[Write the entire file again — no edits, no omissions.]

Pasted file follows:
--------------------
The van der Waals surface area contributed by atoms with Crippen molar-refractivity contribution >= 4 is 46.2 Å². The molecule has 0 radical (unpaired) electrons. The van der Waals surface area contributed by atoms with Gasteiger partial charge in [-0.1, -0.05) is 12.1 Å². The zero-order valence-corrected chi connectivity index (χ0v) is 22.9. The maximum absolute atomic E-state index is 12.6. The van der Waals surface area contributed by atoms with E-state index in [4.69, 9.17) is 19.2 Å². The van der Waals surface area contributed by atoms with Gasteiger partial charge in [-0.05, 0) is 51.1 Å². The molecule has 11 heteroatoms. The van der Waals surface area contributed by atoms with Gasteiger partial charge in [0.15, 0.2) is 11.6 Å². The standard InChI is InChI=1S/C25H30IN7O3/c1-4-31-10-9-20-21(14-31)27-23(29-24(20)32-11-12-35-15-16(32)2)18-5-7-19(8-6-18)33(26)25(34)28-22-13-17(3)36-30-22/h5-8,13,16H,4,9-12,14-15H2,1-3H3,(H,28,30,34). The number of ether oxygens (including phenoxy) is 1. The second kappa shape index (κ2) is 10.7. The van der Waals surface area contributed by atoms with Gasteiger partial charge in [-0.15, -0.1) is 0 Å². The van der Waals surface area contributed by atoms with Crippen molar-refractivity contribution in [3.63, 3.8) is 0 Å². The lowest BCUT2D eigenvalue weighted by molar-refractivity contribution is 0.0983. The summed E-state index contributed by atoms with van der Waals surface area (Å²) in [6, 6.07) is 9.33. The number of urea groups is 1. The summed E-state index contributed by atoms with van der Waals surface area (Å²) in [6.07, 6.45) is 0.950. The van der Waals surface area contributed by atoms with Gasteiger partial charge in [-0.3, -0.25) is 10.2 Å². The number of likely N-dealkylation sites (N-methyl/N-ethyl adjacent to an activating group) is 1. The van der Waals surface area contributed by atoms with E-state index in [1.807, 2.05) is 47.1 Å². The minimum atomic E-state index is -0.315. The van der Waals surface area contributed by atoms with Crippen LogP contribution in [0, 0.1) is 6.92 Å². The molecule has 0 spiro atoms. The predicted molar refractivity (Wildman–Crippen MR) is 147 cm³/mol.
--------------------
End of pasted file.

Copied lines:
The van der Waals surface area contributed by atoms with Crippen molar-refractivity contribution >= 4 is 46.2 Å². The molecule has 0 radical (unpaired) electrons. The van der Waals surface area contributed by atoms with Gasteiger partial charge in [-0.1, -0.05) is 12.1 Å². The zero-order valence-corrected chi connectivity index (χ0v) is 22.9. The maximum absolute atomic E-state index is 12.6. The van der Waals surface area contributed by atoms with E-state index in [4.69, 9.17) is 19.2 Å². The van der Waals surface area contributed by atoms with Gasteiger partial charge in [-0.05, 0) is 51.1 Å². The molecule has 11 heteroatoms. The van der Waals surface area contributed by atoms with Gasteiger partial charge in [0.15, 0.2) is 11.6 Å². The standard InChI is InChI=1S/C25H30IN7O3/c1-4-31-10-9-20-21(14-31)27-23(29-24(20)32-11-12-35-15-16(32)2)18-5-7-19(8-6-18)33(26)25(34)28-22-13-17(3)36-30-22/h5-8,13,16H,4,9-12,14-15H2,1-3H3,(H,28,30,34). The number of ether oxygens (including phenoxy) is 1. The second kappa shape index (κ2) is 10.7. The van der Waals surface area contributed by atoms with Gasteiger partial charge in [-0.15, -0.1) is 0 Å². The van der Waals surface area contributed by atoms with Crippen molar-refractivity contribution in [3.63, 3.8) is 0 Å². The lowest BCUT2D eigenvalue weighted by molar-refractivity contribution is 0.0983. The summed E-state index contributed by atoms with van der Waals surface area (Å²) in [6, 6.07) is 9.33. The number of urea groups is 1. The summed E-state index contributed by atoms with van der Waals surface area (Å²) in [6.07, 6.45) is 0.950. The van der Waals surface area contributed by atoms with Gasteiger partial charge in [-0.3, -0.25) is 10.2 Å². The number of likely N-dealkylation sites (N-methyl/N-ethyl adjacent to an activating group) is 1. The van der Waals surface area contributed by atoms with E-state index in [1.807, 2.05) is 47.1 Å². The minimum atomic E-state index is -0.315. The van der Waals surface area contributed by atoms with Crippen LogP contribution in [0, 0.1) is 6.92 Å². The molecule has 0 spiro atoms. The predicted molar refractivity (Wildman–Crippen MR) is 147 cm³/mol.